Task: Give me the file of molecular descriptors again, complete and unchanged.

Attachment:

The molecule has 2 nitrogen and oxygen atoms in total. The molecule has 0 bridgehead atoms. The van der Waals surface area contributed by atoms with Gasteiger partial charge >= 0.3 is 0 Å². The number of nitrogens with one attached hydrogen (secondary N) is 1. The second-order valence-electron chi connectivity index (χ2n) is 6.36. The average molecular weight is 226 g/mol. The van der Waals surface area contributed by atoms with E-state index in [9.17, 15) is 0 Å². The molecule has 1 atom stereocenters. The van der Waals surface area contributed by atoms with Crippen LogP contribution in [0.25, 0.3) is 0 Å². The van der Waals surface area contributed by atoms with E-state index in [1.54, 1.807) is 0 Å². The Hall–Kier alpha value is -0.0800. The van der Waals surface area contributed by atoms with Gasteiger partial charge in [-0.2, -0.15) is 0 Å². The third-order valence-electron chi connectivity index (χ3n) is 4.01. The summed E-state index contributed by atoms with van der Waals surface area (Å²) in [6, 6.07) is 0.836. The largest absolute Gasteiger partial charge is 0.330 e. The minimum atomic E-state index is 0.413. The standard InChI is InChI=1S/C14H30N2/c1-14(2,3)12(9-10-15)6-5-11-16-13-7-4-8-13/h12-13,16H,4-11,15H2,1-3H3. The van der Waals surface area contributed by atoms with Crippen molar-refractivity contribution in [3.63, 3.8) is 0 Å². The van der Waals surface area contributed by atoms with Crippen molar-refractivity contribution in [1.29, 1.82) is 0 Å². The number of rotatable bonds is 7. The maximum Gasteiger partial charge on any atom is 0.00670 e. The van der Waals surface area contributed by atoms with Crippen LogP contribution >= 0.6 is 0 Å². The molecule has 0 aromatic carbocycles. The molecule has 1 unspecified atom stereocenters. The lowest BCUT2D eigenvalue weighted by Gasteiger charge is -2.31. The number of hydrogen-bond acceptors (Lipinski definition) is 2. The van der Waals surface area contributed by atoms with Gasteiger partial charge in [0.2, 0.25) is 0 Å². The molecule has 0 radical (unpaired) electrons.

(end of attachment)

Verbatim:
The molecule has 2 nitrogen and oxygen atoms in total. The molecule has 0 bridgehead atoms. The van der Waals surface area contributed by atoms with Gasteiger partial charge >= 0.3 is 0 Å². The number of nitrogens with one attached hydrogen (secondary N) is 1. The second-order valence-electron chi connectivity index (χ2n) is 6.36. The average molecular weight is 226 g/mol. The van der Waals surface area contributed by atoms with E-state index in [9.17, 15) is 0 Å². The molecule has 1 atom stereocenters. The van der Waals surface area contributed by atoms with Crippen LogP contribution in [0.25, 0.3) is 0 Å². The van der Waals surface area contributed by atoms with E-state index in [1.54, 1.807) is 0 Å². The Hall–Kier alpha value is -0.0800. The van der Waals surface area contributed by atoms with Gasteiger partial charge in [-0.2, -0.15) is 0 Å². The third-order valence-electron chi connectivity index (χ3n) is 4.01. The summed E-state index contributed by atoms with van der Waals surface area (Å²) in [6, 6.07) is 0.836. The largest absolute Gasteiger partial charge is 0.330 e. The minimum atomic E-state index is 0.413. The standard InChI is InChI=1S/C14H30N2/c1-14(2,3)12(9-10-15)6-5-11-16-13-7-4-8-13/h12-13,16H,4-11,15H2,1-3H3. The van der Waals surface area contributed by atoms with Crippen molar-refractivity contribution in [3.63, 3.8) is 0 Å². The van der Waals surface area contributed by atoms with Crippen molar-refractivity contribution in [1.29, 1.82) is 0 Å². The number of rotatable bonds is 7. The maximum Gasteiger partial charge on any atom is 0.00670 e. The van der Waals surface area contributed by atoms with Crippen LogP contribution >= 0.6 is 0 Å². The molecule has 0 aromatic carbocycles. The molecule has 1 unspecified atom stereocenters. The lowest BCUT2D eigenvalue weighted by Gasteiger charge is -2.31. The number of hydrogen-bond acceptors (Lipinski definition) is 2. The van der Waals surface area contributed by atoms with Gasteiger partial charge in [0.2, 0.25) is 0 Å². The molecule has 0 radical (unpaired) electrons.